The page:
Bill Morrison: A Modern Master of Silent Film
World Financial Center; 2/3 at 7:30 p.m.; West St. at Vesey St.; 212-945-0505
The series pairing Bill Morrison’s experimental silent films with music by living composers ends with a screening of Morrison’s much-lauded Decasia, with a score by Michael Gordon performed live by the Oberlin Contemporary Music Ensemble.
New York Public Library for the Performing Arts; 2/4 at 2:30 p.m.; 40 Lincoln Center Plz., at 64th St.; 212-870-1630
Since 1997, the Silent Clowns Film Series has been screening regular silent films with music by accompanist extraordinaire Ben Model. This Saturday’s “Raucous Rarities” lineup includes films like Ben Turpin’s 1926 A Blonde’s Revenge and Stan Laurel’s 1923 When Knights Were Cold.
Zammuto/Achantè: Live Music and Film
92YTribeca; 2/4 at 8 p.m.; 200 Hudson St., nr. Canal St.; 212-601-1000
Okay, technically not a silent film event but still, music and film together, so it sort of counts. The evening starts with a screening of the 35-minute film Achantè, a rhythmic portrait of Haitian Vodou for which musician Michael Zammuto—co-founder of the Books—wrote the score. Following the screening, there will be a performance by his new four-piece band, complete with video integration and bonus cuts.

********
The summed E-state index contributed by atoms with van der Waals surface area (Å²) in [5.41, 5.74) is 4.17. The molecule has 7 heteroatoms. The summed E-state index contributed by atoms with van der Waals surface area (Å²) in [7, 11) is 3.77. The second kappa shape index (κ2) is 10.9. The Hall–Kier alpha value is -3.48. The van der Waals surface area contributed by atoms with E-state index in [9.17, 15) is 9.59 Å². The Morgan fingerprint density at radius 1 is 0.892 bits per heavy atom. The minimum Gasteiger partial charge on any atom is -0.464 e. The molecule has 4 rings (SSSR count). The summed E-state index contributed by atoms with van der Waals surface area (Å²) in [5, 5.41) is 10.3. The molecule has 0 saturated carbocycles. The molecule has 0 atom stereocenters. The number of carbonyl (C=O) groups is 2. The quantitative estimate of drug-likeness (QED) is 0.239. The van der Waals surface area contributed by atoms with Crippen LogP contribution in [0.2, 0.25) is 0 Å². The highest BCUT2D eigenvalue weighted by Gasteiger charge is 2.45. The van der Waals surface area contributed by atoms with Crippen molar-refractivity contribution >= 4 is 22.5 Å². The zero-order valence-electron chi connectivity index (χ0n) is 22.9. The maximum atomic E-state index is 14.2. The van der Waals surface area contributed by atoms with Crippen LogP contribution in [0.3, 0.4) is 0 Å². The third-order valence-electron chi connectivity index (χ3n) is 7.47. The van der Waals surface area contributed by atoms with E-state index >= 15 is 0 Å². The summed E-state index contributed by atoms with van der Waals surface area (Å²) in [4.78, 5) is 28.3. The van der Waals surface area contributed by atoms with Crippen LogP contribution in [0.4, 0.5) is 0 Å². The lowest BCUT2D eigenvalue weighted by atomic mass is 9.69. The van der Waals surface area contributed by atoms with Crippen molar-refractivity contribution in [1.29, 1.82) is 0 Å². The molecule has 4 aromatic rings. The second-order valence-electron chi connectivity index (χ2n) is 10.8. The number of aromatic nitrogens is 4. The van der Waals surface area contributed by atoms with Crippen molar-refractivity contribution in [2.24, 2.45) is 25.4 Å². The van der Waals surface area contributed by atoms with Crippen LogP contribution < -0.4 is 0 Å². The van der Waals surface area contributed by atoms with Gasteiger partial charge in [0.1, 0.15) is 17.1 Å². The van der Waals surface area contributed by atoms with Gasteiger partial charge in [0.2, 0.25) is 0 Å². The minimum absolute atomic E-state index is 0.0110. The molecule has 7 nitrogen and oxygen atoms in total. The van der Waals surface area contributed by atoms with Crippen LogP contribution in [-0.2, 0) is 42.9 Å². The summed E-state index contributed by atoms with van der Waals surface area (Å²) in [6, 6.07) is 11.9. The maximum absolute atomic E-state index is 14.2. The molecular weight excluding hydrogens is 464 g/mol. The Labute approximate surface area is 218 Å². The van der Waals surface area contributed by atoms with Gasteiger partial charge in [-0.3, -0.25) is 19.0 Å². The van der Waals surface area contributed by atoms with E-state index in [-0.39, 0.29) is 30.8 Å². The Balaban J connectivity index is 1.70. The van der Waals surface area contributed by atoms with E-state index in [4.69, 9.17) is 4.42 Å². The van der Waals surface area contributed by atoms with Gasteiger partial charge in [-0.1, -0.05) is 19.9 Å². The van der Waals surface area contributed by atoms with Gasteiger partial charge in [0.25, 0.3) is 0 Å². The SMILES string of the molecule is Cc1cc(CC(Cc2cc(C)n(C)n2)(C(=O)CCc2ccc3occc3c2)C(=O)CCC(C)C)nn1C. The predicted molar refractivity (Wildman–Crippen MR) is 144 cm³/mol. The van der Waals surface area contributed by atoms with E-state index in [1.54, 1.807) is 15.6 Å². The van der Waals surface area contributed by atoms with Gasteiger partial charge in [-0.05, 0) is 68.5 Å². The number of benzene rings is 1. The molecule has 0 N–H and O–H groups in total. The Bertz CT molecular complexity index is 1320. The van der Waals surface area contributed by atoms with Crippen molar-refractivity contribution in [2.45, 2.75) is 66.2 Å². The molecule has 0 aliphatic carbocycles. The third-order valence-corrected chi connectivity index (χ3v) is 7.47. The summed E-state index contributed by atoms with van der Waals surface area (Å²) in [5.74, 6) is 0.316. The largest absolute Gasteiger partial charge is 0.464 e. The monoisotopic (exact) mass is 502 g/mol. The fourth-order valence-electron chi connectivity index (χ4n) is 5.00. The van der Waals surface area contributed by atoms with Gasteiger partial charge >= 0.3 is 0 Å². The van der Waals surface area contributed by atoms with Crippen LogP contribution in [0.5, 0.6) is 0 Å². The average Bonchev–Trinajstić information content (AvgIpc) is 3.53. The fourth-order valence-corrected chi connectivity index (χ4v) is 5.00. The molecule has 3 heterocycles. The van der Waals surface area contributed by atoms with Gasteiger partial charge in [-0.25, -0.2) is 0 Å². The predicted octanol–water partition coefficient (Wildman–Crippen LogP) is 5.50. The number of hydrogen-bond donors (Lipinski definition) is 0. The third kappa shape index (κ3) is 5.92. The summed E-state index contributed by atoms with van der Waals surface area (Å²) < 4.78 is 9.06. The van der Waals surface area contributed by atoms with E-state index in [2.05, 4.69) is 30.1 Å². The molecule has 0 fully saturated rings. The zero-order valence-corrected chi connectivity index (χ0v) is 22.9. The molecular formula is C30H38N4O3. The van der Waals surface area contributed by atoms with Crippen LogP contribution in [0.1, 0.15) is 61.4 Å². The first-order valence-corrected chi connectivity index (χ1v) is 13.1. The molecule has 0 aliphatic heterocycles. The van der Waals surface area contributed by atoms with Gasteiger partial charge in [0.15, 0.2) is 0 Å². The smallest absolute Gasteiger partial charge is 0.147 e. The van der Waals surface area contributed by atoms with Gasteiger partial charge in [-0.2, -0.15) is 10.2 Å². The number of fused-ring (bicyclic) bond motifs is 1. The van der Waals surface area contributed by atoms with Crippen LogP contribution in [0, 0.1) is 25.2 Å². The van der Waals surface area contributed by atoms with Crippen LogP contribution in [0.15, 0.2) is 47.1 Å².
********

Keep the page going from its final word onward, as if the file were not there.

Quiet Please! Silent Films
The Celeste Bartos Theater, The Museum of Modern Art; 2/11 at noon; 11 W. 53rd St., nr. Sixth Ave.; 212-708-9400
This one’s recommended for kids, but you could probably find one of those somewhere, or just beg your way in. The program includes silent live-action and animated short films with live accompaniment, as well as a discussion with a museum educator. This week’s lineup includes 1920’s One Week, directed by Buster Keaton and F. Edward Klein, and 1911’s The Lonedale Operator, directed by D. W. Griffith.
Charlie Chaplin’s City Lights
Nitehawk; 2/12 at 12:30 p.m. and 2/14 at 7:30 p.m.; 136 Metropolitan Ave., nr. Berry St., Williamsburg; 718-384-3980
For the next installment of their Live Music and Moving Pictures series, Nitehawk serves up something romantic: Charlie Chaplain’s heartfelt City Lights, in which the little tramp plays—you guessed it—a tramp. This time around, he’s in love with a poor and blind flower girl who mistakes him for rich owing to his generosity. Will he get the girl? There are two chances to find out, one, appropriately enough, on Valentine’s Day.